Furthermore, the frequency of electrical stimulation plays a crucial role in determining the treatment of pain. High-frequency TENS typically operates above 50 Hz. This type of stimulation is beneficial in managing acute neuropathic conditions. Meanwhile, low-frequency TENS operates below 10 Hz and is often referred to as acupuncture for pain. This stimulation is valuable for chronic pain conditions.

Frequency and Intensity Guide

Frequency refers to the number of electrical pulses that the machine delivers per second to the affected area. This measurement is typically expressed in Hertz (Hz). Moreover, the frequency of TENS therapy can vary, and different frequencies can produce different effects.

TENS intensity, on the other hand, refers to the strength of the electrical pulses. It is often measured in milliamps (mA). It is crucial to start at a low intensity and gradually increase if needed. The goal is to reach a level that is strong enough to provide pain relief without causing discomfort or muscle contractions.

Step-by-step visual guide illustrating the usage of the iTENS app

TENS and Neuropathic Pain – How to Use the Device

TENS and neuropathic pain involve simple and easy steps. Before starting TENS treatment, it is vital to consult a medical professional to ensure it is suitable for the specific condition. Once the go-ahead is given, the user should ensure that the TENS device has fresh batteries or is adequately charged. Attach the electrodes to the machine using wires or connect them via Bluetooth to a smartphone.

To prepare the treatment area, the person should place the pads following the proper electrode placement. After the electrodes are in place, the user can turn on the device. It is advisable to start with the lowest settings and gradually increase to a comfortable level as needed. The individual should pay attention during the 15 to 30-minute treatment session.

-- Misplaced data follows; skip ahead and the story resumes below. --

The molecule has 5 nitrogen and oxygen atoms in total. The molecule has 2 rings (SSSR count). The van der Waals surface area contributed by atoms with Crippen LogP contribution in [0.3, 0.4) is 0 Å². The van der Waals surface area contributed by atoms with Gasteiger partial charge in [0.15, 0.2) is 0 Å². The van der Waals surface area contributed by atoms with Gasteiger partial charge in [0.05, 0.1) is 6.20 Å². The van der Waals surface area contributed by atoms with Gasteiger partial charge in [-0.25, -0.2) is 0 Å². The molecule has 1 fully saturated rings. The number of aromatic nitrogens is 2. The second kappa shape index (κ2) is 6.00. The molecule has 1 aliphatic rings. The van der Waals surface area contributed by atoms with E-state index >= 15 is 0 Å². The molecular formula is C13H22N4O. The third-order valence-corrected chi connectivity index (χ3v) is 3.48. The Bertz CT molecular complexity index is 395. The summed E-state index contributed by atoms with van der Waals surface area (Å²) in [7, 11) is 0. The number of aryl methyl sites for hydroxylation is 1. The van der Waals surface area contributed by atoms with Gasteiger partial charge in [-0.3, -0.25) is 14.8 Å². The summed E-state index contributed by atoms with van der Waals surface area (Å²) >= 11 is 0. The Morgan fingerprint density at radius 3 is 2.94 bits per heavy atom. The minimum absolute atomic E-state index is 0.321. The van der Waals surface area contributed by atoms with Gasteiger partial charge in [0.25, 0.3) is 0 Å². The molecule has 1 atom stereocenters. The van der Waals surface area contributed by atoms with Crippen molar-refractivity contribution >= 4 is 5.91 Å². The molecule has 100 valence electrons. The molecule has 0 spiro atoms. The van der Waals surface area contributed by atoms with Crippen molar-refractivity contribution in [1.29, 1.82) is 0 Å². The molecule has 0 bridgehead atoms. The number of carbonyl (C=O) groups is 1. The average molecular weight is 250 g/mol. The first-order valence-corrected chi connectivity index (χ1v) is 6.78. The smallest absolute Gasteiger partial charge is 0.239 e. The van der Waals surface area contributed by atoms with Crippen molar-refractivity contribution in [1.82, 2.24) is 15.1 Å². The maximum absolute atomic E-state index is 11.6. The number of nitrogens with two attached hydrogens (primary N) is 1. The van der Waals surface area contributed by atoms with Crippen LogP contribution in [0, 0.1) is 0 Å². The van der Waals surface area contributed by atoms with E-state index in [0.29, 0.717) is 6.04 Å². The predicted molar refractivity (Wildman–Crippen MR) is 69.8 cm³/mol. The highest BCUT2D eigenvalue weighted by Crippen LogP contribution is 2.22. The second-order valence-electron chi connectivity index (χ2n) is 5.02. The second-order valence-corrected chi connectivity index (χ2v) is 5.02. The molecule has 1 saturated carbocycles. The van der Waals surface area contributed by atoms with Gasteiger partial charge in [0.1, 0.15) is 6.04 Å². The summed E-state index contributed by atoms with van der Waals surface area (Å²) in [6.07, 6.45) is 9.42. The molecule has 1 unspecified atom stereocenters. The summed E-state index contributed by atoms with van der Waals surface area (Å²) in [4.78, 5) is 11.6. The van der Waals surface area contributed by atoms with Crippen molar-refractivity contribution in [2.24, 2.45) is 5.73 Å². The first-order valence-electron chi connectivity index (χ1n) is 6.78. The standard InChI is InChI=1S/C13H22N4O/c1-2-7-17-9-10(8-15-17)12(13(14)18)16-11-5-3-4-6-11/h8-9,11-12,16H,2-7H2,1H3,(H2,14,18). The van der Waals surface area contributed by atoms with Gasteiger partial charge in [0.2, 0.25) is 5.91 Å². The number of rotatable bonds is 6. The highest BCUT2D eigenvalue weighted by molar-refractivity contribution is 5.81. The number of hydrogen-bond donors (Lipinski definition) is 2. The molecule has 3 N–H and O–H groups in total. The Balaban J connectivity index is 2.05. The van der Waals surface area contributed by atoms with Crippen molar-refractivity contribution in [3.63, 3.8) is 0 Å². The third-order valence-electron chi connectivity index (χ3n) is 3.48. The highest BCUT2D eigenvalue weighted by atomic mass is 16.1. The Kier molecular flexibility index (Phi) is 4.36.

Once complete, the user has to turn off the device and remove the electrodes. Overall, TENS therapy can be a valuable tool in pain control. It can help to reduce the burden on people with neuropathic pain and improve their quality of life. Individuals can use the device for a few hours per day to provide relief in daily life.

Electrode Placement

To provide pain relief through electric nerve stimulation, it is essential to first identify the source of the nerve ailment. Before placing the pads on the skin, people should clean and dry the treatment region. Then, they should strategically place the electrodes to cover the affected nerve pathways.

If the initial pad placement does not provide adequate relief, people can carefully adjust the electrode position. It is vital to seek medical help or read the user manual for precise pad placement. This will help ensure that electric nerve stimulation targets and effectively relieves pain in patients without causing skin irritation.


TENS and neuropathic pain management have become increasingly intertwined, as TENS is an effective method for alleviating neuropathic discomfort. It works by sending electrical impulses to nerves, releasing endorphins and blocking pain signals through the Gate Control Theory. High-frequency TENS is better for acute pain, while low-frequency TENS suits chronic conditions. This therapy offers a non-invasive, drug-free option for pain relief. However, it is essential to consult a medical professional before starting TENS treatment.

Using TENS therapy for neuropathic pain involves straightforward steps like consulting a medical professional, preparing the device, and correctly placing electrodes. It is crucial to start with low settings and adjust as needed. Proper electrode placement, guided by medical advice or a manual, is key to targeting the pain effectively without harming the skin. This therapy offers significant pain relief, enhancing the daily life of those suffering from neuropathic pain.